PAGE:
Since this is a forum for science and philosophy, I guess most of you have an IQ that is above the average. Lots of you also seem to be worried segregation along IQ lines. The thing is, most people don't necessarily compare themselves to other people in regard to how intelligent they are. People also compare themselves to other people in regard to how beautiful they look, or in regard to how wealthy they are. Do you think that if this was a forum for models, they would be worried about segregation according to how beautiful people look?

I think maybe you are overly worried about segregation along IQ lines. As long as we have the same rights for all people, and everybody has the right to vote, I think it will be more or less fine. Instead of worrying about this, maybe you should worry more about super intelligent children in China, India, and Africa, not getting the opportunity to educate themselves because they are born into poverty. To say that people are equal is a lie, and we shouldn't lie. We are just as different inside our brains as we are different in the way we look. We should of course not force everybody to learn at the same speed. We should however strive to make the world so that everybody are born with more or less the same educational opportunities.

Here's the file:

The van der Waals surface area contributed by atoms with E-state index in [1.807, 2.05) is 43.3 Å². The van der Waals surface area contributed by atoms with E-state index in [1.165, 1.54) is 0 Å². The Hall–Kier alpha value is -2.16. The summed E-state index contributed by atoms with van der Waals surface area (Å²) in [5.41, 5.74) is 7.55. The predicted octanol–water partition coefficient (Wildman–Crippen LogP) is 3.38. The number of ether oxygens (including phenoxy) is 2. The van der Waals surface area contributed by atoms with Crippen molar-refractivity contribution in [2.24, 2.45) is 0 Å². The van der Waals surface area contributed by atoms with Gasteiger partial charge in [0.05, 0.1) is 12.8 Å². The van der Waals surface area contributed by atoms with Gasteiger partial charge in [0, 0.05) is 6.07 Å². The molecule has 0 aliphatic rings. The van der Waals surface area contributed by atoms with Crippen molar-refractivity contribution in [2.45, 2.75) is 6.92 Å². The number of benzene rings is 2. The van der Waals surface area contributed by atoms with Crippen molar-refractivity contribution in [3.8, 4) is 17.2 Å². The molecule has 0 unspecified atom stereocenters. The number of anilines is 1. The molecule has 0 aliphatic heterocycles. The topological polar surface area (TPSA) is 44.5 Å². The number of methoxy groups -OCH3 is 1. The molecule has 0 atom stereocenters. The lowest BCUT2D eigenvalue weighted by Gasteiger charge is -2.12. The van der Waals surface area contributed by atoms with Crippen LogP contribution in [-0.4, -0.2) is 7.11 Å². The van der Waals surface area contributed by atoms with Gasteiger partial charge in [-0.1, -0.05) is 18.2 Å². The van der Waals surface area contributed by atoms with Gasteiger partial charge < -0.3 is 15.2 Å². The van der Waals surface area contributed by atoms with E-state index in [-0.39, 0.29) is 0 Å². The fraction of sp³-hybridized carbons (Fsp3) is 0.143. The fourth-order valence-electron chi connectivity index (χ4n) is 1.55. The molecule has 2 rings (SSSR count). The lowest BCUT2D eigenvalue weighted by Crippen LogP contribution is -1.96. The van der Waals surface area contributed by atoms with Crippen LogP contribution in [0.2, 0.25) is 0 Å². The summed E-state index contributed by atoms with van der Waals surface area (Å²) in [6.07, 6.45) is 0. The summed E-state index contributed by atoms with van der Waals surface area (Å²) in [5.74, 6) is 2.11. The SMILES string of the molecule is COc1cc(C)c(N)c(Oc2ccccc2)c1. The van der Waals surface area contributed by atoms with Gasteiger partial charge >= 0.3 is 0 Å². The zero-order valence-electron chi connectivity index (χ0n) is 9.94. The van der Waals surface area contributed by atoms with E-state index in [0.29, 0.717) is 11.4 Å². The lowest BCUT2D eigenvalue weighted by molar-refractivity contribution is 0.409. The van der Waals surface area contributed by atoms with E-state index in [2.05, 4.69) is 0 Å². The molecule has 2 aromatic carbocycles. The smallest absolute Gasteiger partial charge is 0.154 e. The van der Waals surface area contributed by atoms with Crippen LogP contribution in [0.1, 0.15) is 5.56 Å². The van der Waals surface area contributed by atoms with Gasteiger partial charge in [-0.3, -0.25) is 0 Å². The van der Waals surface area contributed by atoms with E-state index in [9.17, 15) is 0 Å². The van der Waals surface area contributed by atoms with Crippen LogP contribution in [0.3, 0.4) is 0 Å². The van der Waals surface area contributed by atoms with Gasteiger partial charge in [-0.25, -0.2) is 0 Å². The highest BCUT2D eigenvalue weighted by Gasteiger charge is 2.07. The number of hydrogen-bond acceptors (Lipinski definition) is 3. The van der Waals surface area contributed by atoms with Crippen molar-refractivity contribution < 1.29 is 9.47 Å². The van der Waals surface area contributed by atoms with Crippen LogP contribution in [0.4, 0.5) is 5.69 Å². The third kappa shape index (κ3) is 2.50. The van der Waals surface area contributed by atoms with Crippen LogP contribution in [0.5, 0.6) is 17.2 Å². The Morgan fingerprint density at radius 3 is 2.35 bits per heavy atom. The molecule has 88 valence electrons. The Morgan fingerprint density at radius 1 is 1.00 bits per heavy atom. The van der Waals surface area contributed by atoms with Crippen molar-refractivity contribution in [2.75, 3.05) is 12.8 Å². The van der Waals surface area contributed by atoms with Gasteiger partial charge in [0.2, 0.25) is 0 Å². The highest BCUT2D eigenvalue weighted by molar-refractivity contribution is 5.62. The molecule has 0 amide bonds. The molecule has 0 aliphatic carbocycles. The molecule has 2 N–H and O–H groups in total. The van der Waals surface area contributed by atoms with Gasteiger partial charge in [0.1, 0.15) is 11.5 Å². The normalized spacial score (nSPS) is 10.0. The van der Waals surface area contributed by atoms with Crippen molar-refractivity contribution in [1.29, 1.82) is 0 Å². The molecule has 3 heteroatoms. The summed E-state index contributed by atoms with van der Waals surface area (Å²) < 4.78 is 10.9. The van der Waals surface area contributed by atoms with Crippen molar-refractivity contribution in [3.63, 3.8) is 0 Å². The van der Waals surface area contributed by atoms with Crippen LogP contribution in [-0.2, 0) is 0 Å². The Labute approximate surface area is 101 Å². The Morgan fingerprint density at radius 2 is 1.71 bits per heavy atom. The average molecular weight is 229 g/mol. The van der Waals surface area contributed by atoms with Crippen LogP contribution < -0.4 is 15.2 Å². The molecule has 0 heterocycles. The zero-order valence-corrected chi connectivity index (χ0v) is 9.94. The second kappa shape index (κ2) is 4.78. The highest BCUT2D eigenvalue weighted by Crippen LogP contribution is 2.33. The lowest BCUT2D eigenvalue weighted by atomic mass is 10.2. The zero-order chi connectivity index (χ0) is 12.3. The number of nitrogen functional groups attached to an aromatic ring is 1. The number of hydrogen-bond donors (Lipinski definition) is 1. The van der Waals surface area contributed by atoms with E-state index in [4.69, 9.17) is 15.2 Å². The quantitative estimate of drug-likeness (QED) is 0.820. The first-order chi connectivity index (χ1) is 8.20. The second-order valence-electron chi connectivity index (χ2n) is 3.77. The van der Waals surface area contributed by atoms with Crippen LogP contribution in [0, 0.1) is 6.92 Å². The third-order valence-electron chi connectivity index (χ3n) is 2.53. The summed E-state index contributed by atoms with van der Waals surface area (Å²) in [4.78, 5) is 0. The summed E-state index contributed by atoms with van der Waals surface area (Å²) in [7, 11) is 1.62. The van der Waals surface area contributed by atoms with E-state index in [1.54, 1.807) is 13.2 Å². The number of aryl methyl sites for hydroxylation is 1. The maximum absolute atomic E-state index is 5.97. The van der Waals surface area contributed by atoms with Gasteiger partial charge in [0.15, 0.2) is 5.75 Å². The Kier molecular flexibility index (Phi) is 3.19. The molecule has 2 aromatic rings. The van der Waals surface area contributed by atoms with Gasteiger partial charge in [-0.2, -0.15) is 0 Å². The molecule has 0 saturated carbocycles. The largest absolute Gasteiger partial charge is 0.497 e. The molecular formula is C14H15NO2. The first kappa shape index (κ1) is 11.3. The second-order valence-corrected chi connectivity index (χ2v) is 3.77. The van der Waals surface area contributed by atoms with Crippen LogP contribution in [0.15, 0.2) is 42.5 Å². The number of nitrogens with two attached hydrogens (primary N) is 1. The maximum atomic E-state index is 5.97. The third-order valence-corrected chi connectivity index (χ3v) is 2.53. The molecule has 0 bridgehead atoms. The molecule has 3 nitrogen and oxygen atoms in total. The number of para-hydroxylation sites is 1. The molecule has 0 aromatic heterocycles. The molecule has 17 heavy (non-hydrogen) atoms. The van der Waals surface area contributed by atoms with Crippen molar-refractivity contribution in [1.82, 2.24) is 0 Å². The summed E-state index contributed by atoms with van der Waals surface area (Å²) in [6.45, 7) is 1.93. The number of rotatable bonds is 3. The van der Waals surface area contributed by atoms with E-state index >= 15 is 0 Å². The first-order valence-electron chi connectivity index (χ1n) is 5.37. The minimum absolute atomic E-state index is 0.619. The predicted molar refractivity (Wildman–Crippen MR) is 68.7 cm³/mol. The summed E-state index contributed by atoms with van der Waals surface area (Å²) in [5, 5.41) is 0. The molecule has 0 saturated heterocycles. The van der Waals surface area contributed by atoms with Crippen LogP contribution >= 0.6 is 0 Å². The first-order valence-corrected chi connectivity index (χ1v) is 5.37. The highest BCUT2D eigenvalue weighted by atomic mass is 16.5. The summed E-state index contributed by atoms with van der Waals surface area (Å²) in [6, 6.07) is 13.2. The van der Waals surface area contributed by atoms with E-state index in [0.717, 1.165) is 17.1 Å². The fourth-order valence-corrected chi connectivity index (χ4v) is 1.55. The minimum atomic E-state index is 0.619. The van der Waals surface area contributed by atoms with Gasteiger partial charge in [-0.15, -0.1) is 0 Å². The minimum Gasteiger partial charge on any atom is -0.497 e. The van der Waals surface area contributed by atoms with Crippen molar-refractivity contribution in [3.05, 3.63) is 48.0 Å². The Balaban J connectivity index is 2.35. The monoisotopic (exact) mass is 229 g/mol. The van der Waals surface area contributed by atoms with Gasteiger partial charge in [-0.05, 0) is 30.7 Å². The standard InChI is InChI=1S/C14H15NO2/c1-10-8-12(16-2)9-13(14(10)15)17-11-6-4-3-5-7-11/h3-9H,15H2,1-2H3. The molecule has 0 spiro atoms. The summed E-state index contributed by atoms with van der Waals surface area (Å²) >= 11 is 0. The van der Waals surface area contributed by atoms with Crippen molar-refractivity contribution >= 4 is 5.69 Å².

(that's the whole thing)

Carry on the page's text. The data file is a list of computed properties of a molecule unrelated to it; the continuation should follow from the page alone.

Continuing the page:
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Re: Exams and tests are counterproductive

Postby Serpent on April 16th, 2018, 1:28 pm 

Can't have it every which way:
an economy based on ruthless competition and "let kids be kids"
equality of opportunity but "Why shouldn't I pass my wealth to my children?"
survival of the fittest alongside "lend a helping hand."
excellent schools as well as lower taxes
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Re: Exams and tests are counterproductive

Postby Zanthius on April 16th, 2018, 2:06 pm 

Serpent » April 16th, 2018, 12:28 pm wrote:Can't have it every which way: excellent schools as well as lower taxes


I only want lower taxes for the poorest. The rich can afford to pay more taxes:

Image

If however I was living in USA, I might not be so supportive of taxes, since they are spending so much tax money on military expenditures, and since so much tax money seem to be "lost" to corruption. For example, Americans pay approximately the same percentage of taxes to healthcare as western Europeans, but many western European countries have more or less free healthcare. Also, since my country doesn't have any foreign debt, none my taxes are used to pay foreign debt. In the US, I think lots of taxes are used to pay foreign debt.

Anyhow, I think it is fair that people should be allowed to be a bit involved in what their tax money is used for. For example, if I want use my tax money on education, but not on military expenditures, I wouldn't necessarily be so happy if my taxes were used on military expenditures:

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Re: Exams and tests are counterproductive

Postby Serpent on April 16th, 2018, 3:28 pm 

A reduction of pastel graphics would be much appreciated.
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Re: Exams and tests are counterproductive

Postby Zanthius on April 16th, 2018, 4:53 pm 

Serpent » April 16th, 2018, 2:28 pm wrote:A reduction of pastel graphics would be much appreciated.


You don't think that it might be easier for people to understand and/or remember such drawings, than for example lines of text?